California is bungling its chance for historic privacy protections

An illustration of the California Consumer Privacy Agency in a digital universe. (Photo: iD_studio, via Shutterstock)

California’s new online privacy agency is openly defying the voter-approved proposition that created it, and the agency’s board has thus far sidestepped its obligation to keep staff from bungling a historic opportunity to ensure the first comprehensive privacy regulations in the nation are just, equitable and fair.

Proposition 24, the California Privacy Rights Act of 2020, is an extremely complicated body of law that will have lasting impacts for small, diverse businesses in the state.

The law established the California Privacy Protection Agency (CPPA) with a mandate to adopt privacy regulations by July 1, 2022, “while giving attention to the impact on business and innovation.”

The California Privacy Protection Agency board is crossing their fingers, closing their eyes and hoping for no litigation.

However, CPPA Executive Director Ashkan Soltani, speaking at an Assembly budget subcommittee hearing earlier this month, said, “Our rulemaking plan package will not be completed within our deadline, so we will miss our deadline.”

Missing the deadline is understandable. The CPPA has neither the necessary resources nor the expertise to develop privacy regulations by the July 1 statutory deadline. It will convene its first informational hearing today (March 29) and has conducted no significant outreach to small businesses and other stakeholders that should have real and significant input.

But by ignoring the deadline without a statutory solution, the CPPA board is crossing their fingers, closing their eyes and hoping for no litigation.

With only three months to go before the CPPA blows past its statutory deadline, the Legislature can give the CPPA more time for adoption and enforcement of the regulations. However, the CPPA has made no attempt to work on a legislative fix, though some board members have publicly expressed that a legislative fix could be needed.

This leaves the CPPA in the untenable position of breaking the very law that established it, and leaving the state exposed to litigation, which could unnecessarily delay privacy regulations, increase costs and lead to further confusion for California’s 4 million small businesses.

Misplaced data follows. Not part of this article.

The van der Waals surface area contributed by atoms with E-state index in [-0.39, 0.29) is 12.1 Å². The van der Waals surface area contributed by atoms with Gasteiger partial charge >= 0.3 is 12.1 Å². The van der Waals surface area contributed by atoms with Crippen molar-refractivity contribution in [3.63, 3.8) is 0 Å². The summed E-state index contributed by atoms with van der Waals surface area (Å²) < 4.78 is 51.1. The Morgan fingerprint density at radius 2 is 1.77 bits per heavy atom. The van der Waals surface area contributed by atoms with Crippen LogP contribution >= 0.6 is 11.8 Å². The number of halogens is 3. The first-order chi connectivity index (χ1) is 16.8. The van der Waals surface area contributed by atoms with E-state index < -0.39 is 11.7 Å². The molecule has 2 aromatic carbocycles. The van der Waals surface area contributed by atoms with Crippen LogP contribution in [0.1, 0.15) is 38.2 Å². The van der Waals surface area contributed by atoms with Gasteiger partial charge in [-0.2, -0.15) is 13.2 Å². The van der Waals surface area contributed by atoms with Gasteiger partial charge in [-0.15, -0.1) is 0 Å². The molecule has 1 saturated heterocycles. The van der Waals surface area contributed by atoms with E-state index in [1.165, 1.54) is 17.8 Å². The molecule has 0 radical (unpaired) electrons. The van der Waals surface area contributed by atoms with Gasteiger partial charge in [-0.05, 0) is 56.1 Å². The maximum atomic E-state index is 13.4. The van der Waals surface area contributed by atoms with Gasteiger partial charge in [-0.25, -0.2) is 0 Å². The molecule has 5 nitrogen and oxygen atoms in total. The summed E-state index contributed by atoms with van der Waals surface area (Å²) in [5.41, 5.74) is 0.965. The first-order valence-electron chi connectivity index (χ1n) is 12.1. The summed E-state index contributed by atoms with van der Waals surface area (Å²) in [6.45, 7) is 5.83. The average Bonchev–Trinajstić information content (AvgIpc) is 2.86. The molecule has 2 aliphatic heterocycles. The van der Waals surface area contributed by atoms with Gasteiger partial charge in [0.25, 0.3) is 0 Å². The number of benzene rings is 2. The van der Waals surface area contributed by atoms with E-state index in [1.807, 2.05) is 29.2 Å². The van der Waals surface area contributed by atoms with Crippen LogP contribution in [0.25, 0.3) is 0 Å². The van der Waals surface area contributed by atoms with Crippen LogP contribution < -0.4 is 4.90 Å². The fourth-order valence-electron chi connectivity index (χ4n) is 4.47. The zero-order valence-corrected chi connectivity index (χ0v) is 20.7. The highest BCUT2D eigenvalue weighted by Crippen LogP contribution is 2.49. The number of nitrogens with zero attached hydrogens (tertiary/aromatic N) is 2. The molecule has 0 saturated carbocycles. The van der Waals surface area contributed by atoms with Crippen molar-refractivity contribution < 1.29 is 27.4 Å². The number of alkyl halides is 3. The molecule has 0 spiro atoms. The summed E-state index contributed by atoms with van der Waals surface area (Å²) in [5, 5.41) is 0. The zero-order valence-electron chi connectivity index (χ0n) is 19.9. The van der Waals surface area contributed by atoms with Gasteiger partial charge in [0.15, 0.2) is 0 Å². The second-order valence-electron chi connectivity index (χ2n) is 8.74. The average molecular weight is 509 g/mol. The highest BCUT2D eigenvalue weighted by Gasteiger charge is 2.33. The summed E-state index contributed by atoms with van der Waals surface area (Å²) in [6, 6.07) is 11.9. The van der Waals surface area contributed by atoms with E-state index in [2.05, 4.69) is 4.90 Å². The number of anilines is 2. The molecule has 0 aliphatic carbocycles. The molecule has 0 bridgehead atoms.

Many Black-owned businesses, which have been disproportionately affected by the pandemic, have shown incredible resilience in the face of adversity.

The five-member CPPA board, touted for their expertise in privacy, technology and consumer rights but composed of relative newcomers to state government, has allowed the agency’s cavalier approach to continue. There is still time for a course correction.

Unfortunately, small businesses in California may not get the same opportunity.

While Proposition 24 sought balance between protecting consumer privacy rights and the impact to businesses, small businesses have not been afforded more than a cursory review when it comes to the unintended consequences of rushing a sprawling regulatory framework that will affect virtually all small businesses in the state.

Still reeling from the crushing financial burden of the ongoing pandemic, supply disruption and inflation, small businesses, especially Black and other minority-owned businesses, cannot afford to comply with regulations that are unreasonable and impractical.

Many Black-owned businesses, which have been disproportionately affected by the pandemic, have shown incredible resilience in the face of adversity, moving more commerce online and leveraging technology platforms to connect with their customers and communities in new ways.

They do not have the resources to navigate a new regulatory process in Sacramento with far-reaching implications while doing everything they can to stay afloat. The CPPA, for its part, has made little to no effort to conduct outreach to underserved communities that will be most impacted by their regulations.

I strongly encourage the CPPA board to act now on this avoidable issue so it does not violate Proposition 24. Work with the Legislature to extend the statutory deadline and engage small businesses, especially those that are Black and minority-owned, to make sure our voices are heard in the regulatory process.

Let’s get this right. We can’t afford to stand by while more Black-owned businesses are forced to close.

Editor’s Note: Earl “Skip” Cooper II, a disabled veteran, is board chair of the Black Business Association, the oldest ethnic business association in California.

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